Table 3 presents the mean estimates, averaged estimated asymptotic variances, and empirical variances of the three methods, where the data was generated using the same parameter setup as that for panels A and B in Figure 1. The mean estimates with GE-HWE appeared to be close to the true parameter values. The averaged estimated asymptotic variances for all parameter estimates appeared to be close to their empirical counterparts. The empirical variances of main effect parameters estimated with GE-HWE were generally close to those of GE-O but smaller than that those under the standard method, and that for the interaction parameter βI could be smaller by more than 60%.
We investigated efficient two-phase design strategies for testing the genetic effect βg = βI = 0 and environmental effect βe = βI = 0 using GE-HWE for analysis. In each replicate, we first generated (Y, G, E) for 1,000 cases and 1,000 controls. Then we created a two-phase sample by selecting an equal proportion of cases and controls into phase II, and either data for G (Design I) or E (Design II) were deleted for those unselected. For cases, we selected the phase II subset either randomly or following a “balanced design” strategy by stratifying on E in Design I or G in Design II. The balanced design included all cases with E = 1 for a rare exposure in Design I, and it included as equal as possible numbers of cases with G = 0, G = 1, or G = 2 in Design II, respectively. With a small MAF, all cases with G = 2 are selected. To further evaluate the impact of control selection on the efficiency of the design, we considered two-phase designs with 300 phase II cases but a varying proportion of phase II controls ranging from 30% to 100%.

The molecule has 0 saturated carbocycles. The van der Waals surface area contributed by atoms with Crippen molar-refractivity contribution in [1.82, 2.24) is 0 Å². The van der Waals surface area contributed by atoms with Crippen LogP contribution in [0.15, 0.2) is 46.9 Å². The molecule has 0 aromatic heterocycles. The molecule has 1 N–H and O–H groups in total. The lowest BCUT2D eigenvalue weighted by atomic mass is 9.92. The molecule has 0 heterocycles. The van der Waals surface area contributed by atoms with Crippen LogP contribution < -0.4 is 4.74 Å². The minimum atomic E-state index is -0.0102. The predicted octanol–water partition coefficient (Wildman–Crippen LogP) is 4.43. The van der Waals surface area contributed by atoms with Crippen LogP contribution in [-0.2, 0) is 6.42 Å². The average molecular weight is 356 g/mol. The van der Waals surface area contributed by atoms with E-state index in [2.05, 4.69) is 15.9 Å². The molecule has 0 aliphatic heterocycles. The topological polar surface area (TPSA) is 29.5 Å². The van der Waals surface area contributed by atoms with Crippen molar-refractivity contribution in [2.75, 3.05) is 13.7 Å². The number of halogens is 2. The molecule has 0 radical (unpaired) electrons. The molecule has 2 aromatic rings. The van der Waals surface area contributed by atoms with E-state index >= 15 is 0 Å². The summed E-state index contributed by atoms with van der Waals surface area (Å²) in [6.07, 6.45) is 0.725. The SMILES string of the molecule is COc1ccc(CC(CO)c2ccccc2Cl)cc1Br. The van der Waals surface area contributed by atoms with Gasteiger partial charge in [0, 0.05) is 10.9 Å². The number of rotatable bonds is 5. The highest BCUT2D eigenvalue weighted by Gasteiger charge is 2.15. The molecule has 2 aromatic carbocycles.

Figures 2 displays the power of Design I for testing βg = βI = 0 and βe = βI = 0 as a function of the proportion of phase II cases and/or controls. In general, the power under balanced sampling for testing βg = βI = 0 was much higher than that under random sampling, with the power difference becoming greater at smaller phase II case/control proportions and larger MAF (Panel A). But the difference between the two sampling strategies was small for testing βe = βI = 0 (Panel B). With a fixed subset of phase II cases, the power for testing genetic and environmental effect is nearly identical under both stratified and random sampling of controls (Panels C and D), and it increased with the proportion of selected controls for testing βg = βI = 0 (Panel C) but remained constant for testing βe = βI = 0 (Panel D). These results suggest that sampling stratified on E in cases is generally preferred for testing genetic effects or G-E interactions when data on E is available on all subjects. Parameter estimates corresponding to Panel C are presented in Table 4.